When Republican senators visited President Donald Trump last week at the White House, they posed a significant question: Why is no one from the administration in charge of immigration negotiations?
That meeting led to Trump’s decision this week to task his trusted chief of staff John Kelly to play point on immigration as lawmakers debate a border wall and the fate of young people brought into the country illegally as children, a senior White House official told McClatchy.
Kelly, a retired four-star Marine general, previously served as the secretary of Homeland Security and commander of United States Southern Command, responsible for military operations in Central America, South America and the Caribbean.
The news was largely welcomed on Capitol Hill, where some accuse Trump’s controversial senior policy adviser Stephen Miller of standing in the way of a deal on immigration and others said they didn’t know who to talk to about the contentious issue.
Rep. Mario Díaz-Balart, a Florida Republican working on an immigration deal, described Kelly, who he got to know as command of Southern Command, based in Florida, described him as a person of “unparalleled integrity and courage.”
“General Kelly has intimate knowledge of our national and homeland security, as well as a unique understanding of our hemisphere,” he said.
Other administration officials remain involved in immigration, including Miller, Marc Short, director of legislative affairs and DHS Secretary Kirstjen Nielsen, according to the White House. Kelly will not attend every meeting but he is now responsible for getting a deal done.
The decision came after Trump met with seven Republicans senators Jan. 4 about immigration and several asked why there were multiple points of contacts and not one point person on the issue for the administration, a senior White House official said.
Other lawmakers say they have been frustrated they had repeatedly asked the administration to provide them with a more specific list of immigration priorities and they had not received a response. This week the administration provided lawmakers with a DHS document with more information about each of its priorities.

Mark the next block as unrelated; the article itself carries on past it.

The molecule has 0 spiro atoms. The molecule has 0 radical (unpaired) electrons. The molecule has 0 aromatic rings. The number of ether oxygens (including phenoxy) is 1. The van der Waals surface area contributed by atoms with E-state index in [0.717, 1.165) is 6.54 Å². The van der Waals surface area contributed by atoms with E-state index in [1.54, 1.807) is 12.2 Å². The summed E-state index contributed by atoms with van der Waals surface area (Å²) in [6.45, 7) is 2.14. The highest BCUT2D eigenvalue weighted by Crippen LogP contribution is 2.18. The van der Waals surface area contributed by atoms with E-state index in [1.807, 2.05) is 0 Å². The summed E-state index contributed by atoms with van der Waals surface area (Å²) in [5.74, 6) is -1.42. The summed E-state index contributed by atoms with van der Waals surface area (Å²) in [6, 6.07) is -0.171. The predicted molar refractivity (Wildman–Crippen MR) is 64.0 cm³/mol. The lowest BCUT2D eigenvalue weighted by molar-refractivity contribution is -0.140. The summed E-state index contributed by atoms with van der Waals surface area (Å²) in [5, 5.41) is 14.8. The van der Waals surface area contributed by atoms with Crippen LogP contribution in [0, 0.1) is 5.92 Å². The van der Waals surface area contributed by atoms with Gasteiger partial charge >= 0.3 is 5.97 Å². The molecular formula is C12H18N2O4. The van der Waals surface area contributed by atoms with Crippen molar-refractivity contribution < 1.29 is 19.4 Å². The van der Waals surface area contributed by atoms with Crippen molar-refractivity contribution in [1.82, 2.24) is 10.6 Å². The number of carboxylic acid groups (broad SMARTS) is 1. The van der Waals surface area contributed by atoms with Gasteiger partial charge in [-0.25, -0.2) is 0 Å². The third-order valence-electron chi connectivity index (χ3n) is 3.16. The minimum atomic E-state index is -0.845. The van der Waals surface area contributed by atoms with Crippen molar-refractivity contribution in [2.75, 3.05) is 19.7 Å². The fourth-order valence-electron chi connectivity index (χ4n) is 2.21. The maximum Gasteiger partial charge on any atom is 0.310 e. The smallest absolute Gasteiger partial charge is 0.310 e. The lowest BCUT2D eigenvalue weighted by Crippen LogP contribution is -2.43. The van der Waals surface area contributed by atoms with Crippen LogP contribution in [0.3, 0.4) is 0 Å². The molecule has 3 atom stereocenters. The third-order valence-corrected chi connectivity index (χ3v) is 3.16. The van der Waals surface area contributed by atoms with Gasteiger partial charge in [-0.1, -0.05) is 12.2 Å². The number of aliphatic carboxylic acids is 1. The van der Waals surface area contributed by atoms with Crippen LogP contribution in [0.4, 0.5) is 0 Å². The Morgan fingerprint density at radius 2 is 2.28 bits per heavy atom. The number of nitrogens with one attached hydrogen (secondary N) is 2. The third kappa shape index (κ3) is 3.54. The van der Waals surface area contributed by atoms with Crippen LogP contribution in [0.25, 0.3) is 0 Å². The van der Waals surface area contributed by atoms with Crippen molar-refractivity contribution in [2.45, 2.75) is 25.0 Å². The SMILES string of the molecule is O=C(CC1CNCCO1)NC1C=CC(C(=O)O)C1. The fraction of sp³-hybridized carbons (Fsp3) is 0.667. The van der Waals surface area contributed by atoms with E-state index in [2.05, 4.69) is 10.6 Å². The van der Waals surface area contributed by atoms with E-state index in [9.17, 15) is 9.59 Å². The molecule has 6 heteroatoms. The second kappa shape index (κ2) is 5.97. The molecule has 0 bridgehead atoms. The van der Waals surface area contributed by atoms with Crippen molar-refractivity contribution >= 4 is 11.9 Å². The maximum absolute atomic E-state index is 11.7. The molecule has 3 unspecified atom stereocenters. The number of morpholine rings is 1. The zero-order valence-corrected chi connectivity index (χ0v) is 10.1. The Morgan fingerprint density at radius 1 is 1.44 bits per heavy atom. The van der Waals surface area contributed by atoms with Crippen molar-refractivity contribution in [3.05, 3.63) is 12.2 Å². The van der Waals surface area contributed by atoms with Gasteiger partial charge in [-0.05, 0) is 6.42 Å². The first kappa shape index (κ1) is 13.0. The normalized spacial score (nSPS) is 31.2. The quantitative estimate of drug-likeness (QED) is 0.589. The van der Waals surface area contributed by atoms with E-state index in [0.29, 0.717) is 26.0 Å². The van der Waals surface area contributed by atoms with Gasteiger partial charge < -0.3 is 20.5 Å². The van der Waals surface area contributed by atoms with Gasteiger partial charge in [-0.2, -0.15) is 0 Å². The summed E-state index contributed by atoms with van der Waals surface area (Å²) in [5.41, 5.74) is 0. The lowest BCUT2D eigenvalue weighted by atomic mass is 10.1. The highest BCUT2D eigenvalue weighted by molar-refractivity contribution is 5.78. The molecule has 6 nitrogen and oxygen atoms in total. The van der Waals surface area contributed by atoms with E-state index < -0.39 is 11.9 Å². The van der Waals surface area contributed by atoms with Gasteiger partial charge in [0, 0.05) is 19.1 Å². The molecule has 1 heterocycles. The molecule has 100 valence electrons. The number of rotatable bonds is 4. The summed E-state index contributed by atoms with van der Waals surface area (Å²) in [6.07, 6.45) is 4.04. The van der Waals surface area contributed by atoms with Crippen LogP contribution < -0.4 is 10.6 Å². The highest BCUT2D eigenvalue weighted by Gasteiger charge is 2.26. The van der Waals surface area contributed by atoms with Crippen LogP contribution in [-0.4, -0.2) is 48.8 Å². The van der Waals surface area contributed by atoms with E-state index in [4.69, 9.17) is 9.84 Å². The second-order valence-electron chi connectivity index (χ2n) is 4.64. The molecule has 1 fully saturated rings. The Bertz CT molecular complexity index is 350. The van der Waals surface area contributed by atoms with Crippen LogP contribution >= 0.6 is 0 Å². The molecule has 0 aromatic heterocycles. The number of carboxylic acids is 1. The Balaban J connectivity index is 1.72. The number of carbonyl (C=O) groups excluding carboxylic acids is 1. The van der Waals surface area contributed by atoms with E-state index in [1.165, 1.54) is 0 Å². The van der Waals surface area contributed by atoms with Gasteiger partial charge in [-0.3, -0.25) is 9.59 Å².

I really believe they're going to come up with a solution to the DACA problem, which has been going on for a long time. And maybe beyond that, immigration as a whole
President Donald Trump
Major differences remain on immigration. Democrats are pushing for protections for Dreamers in exchange for increased border security. But Republicans, including Trump, insist that border security includes a wall and that changes are made to chain migration, which allows immigrants to help get other immigrants into the United States, and the diversity visa lottery program, which lets immigrants be awarded green cards.
“It's got to include the wall,” Trump said at a news conference Wednesday at the White House. “We need the wall for security. We need the wall for safety. We need the wall for stopping the drugs from pouring in.”
Kelly supported an Obama-era program that protected young people brought into the country illegally as children by their undocumented parents from deportation and allows them to attain temporary, renewable work permits.
For that, he has his critics.
“He’s not an ally of the rule of law on this,” said Rep. Steve King, an Iowa Republican and one of most conservative voices in the House who opposes legal status for Dreamers. “He’s said openly he wants to provide DACA relief, he said that as Homeland Security secretary. He’s a fine and admirable general … but we flat disagree on this.”
In December, Kelly attended some meetings at the White House with Republican lawmakers from both chambers to talk about a possible immigration deal. He also attended a meeting with a dozen senators Dec. 19 on Capitol Hill.
He will need to enlist the support of some Democrats to pass a bill that protects the nearly 800,000 Dreamers.
Texas Rep. Henry Cuellar, a Texas Republican, said he told Kelly, then DHS secretary, that someone can’t just spend a few hours at the border and think they understand it.
“There are a lot of us on the border who understand the border very well,” he said. “And I think they need to listen to those voices. ...You have to have people from the border to address the border.”
Trump announced in September he will shut down the program — Deferred Action for Childhood Arrivals or DACA — March 5, giving Congress time to pass a legislative fix. Some lawmakers of both parties are pushing for a legislative fix to be part of the deal for Democratic support of a spending package that must be passed by Jan. 19 to keep most of the government operating.
Andrea Drusch contributed to this report.